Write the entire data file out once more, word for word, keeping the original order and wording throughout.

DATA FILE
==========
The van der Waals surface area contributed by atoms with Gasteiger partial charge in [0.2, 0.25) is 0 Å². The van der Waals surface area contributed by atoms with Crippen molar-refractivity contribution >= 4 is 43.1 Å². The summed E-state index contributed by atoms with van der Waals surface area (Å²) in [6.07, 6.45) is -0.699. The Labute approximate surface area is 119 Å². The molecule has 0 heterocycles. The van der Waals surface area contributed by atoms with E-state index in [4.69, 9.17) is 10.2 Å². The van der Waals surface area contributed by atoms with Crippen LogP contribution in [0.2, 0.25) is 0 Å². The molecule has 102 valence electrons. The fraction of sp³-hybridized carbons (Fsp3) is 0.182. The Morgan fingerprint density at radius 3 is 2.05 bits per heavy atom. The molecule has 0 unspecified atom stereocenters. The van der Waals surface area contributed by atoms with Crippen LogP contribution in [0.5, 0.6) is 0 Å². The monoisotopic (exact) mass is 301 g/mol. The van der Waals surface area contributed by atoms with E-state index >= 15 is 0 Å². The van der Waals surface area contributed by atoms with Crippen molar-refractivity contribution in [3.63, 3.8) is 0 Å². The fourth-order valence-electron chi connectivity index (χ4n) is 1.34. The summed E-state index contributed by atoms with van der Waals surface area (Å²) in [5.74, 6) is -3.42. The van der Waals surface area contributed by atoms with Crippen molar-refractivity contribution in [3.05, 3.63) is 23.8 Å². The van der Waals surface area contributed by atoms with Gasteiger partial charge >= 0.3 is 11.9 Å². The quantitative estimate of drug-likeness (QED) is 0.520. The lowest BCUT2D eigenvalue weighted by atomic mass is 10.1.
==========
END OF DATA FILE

The van der Waals surface area contributed by atoms with Gasteiger partial charge in [0.2, 0.25) is 0 Å². The van der Waals surface area contributed by atoms with Crippen molar-refractivity contribution >= 4 is 43.1 Å². The summed E-state index contributed by atoms with van der Waals surface area (Å²) in [6.07, 6.45) is -0.699. The Labute approximate surface area is 119 Å². The molecule has 0 heterocycles. The van der Waals surface area contributed by atoms with E-state index in [4.69, 9.17) is 10.2 Å². The van der Waals surface area contributed by atoms with Crippen LogP contribution in [0.2, 0.25) is 0 Å². The molecule has 102 valence electrons. The fraction of sp³-hybridized carbons (Fsp3) is 0.182. The Morgan fingerprint density at radius 3 is 2.05 bits per heavy atom. The molecule has 0 unspecified atom stereocenters. The van der Waals surface area contributed by atoms with Crippen LogP contribution in [0.5, 0.6) is 0 Å². The monoisotopic (exact) mass is 301 g/mol. The van der Waals surface area contributed by atoms with E-state index >= 15 is 0 Å². The van der Waals surface area contributed by atoms with Crippen molar-refractivity contribution in [3.63, 3.8) is 0 Å². The fourth-order valence-electron chi connectivity index (χ4n) is 1.34. The summed E-state index contributed by atoms with van der Waals surface area (Å²) in [5.74, 6) is -3.42. The van der Waals surface area contributed by atoms with Crippen molar-refractivity contribution in [3.05, 3.63) is 23.8 Å². The van der Waals surface area contributed by atoms with Gasteiger partial charge >= 0.3 is 11.9 Å². The quantitative estimate of drug-likeness (QED) is 0.520. The lowest BCUT2D eigenvalue weighted by atomic mass is 10.1.